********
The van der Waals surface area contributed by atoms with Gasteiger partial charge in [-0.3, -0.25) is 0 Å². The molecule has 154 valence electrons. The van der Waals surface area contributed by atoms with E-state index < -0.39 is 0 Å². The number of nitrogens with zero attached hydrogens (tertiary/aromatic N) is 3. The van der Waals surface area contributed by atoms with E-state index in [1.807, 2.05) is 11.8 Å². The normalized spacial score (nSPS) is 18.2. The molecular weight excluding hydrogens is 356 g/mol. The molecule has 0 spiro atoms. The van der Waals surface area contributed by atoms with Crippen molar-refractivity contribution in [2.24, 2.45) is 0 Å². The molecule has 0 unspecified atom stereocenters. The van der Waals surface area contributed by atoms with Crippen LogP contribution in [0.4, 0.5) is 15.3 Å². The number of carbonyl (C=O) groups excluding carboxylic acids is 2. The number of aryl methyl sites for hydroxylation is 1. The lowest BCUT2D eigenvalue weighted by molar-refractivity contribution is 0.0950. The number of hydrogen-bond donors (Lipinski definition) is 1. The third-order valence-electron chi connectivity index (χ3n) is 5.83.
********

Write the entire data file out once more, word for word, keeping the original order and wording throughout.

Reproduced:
The van der Waals surface area contributed by atoms with Gasteiger partial charge in [-0.3, -0.25) is 0 Å². The molecule has 154 valence electrons. The van der Waals surface area contributed by atoms with E-state index < -0.39 is 0 Å². The number of nitrogens with zero attached hydrogens (tertiary/aromatic N) is 3. The van der Waals surface area contributed by atoms with E-state index in [1.807, 2.05) is 11.8 Å². The normalized spacial score (nSPS) is 18.2. The molecular weight excluding hydrogens is 356 g/mol. The molecule has 0 spiro atoms. The van der Waals surface area contributed by atoms with Crippen molar-refractivity contribution in [2.24, 2.45) is 0 Å². The molecule has 0 unspecified atom stereocenters. The van der Waals surface area contributed by atoms with Crippen LogP contribution in [0.4, 0.5) is 15.3 Å². The number of carbonyl (C=O) groups excluding carboxylic acids is 2. The number of aryl methyl sites for hydroxylation is 1. The lowest BCUT2D eigenvalue weighted by molar-refractivity contribution is 0.0950. The number of hydrogen-bond donors (Lipinski definition) is 1. The third-order valence-electron chi connectivity index (χ3n) is 5.83.